Before the 21st century, 2D games seamlessly ruled the video gaming world. Games like Mario, Sonic and Metroid were the best out for the generation they were created for. As technology progressed, these games quickly became less common and less appealing. To this day, this holds true, but Hell Yeah! Wrath of the Dead Rabbit goes back to the day of these platformers and has us reliving what we once loved. Though these games were great for their time, does Hell Yeah! stand up to the expectations of today?
Let’s see what’s HOT and what’s NOT in our review of Hell Yeah! Wrath of the Dead Rabbit.
Hell Yeah! Wrath of the Dead Rabbit is a game that puts you in the role of a rabbit named Ash, who is the Prince of Hell. Caught in a bit of an embarrassing situation, Ash embarks on a journey to find out who has witnessed what happened and stop it immediately. Ash finds himself killing nearly everybody in his path to regain what has been lost. Between the banter of yourself, the bosses, mini-bosses, and side characters, Hell Yeah! is a game that will take you eight to ten hours, and will not hold back on what is wanted to be said.
Art Style & Soundtrack
Both the art style and the soundtrack in Hell Yeah! arw elements of the game that I absolutely love. The music is well fitted for what can be imagined of an environment like Hell, and always works in harmony with the area in question. These two always work harmoniously and effortlessly, but are demonstrated well.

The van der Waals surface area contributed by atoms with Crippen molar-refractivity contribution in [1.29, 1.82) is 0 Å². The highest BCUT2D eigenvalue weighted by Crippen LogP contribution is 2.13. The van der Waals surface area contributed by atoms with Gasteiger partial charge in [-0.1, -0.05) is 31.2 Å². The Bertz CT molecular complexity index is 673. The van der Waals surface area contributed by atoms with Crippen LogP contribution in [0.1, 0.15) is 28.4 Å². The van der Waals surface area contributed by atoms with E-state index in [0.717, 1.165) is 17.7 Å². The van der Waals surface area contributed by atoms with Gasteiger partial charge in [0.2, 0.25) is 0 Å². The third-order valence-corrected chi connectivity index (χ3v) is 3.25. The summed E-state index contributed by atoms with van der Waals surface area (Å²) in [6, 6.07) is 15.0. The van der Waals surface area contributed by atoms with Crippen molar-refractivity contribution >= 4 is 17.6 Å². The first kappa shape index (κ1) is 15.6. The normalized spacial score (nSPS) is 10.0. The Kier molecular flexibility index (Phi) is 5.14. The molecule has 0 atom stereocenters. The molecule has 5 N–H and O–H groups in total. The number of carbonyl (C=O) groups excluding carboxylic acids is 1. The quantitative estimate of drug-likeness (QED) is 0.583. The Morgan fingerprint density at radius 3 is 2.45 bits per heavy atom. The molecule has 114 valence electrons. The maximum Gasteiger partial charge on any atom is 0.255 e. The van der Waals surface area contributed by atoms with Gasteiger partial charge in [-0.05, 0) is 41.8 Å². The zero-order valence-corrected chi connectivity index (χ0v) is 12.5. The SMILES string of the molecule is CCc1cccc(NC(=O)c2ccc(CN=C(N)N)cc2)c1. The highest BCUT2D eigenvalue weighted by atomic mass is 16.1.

While most of the customization in Hell Yeah! is limited to purely cosmetic items such as head pieces and wheel upgrades, there is still a great amount of them to work with. Most purchasable for a small fee with in game currency, and a few others findable while playing are these pieces. A notable combination of gear is the doughnut wheel drill and an Arkedo Jump! reference as a head item. Many of these items greatly add to how much this game ought to make you laugh, mainly at how much of a joke most of them are.
There is also a nice set of weapons in the game, but they barely hold any place in the player’s heart. By the end of the game, I had bought everything available in the in-game store, but still only found myself using two to three of my eight available weapons, due to the mere uselessness of the rest. They might hold some appeal until you get better ones, but they still don’t give any real reason to go back and use them, like some games do.Hell Yeah! Wrath of the Dead Rabbit Review,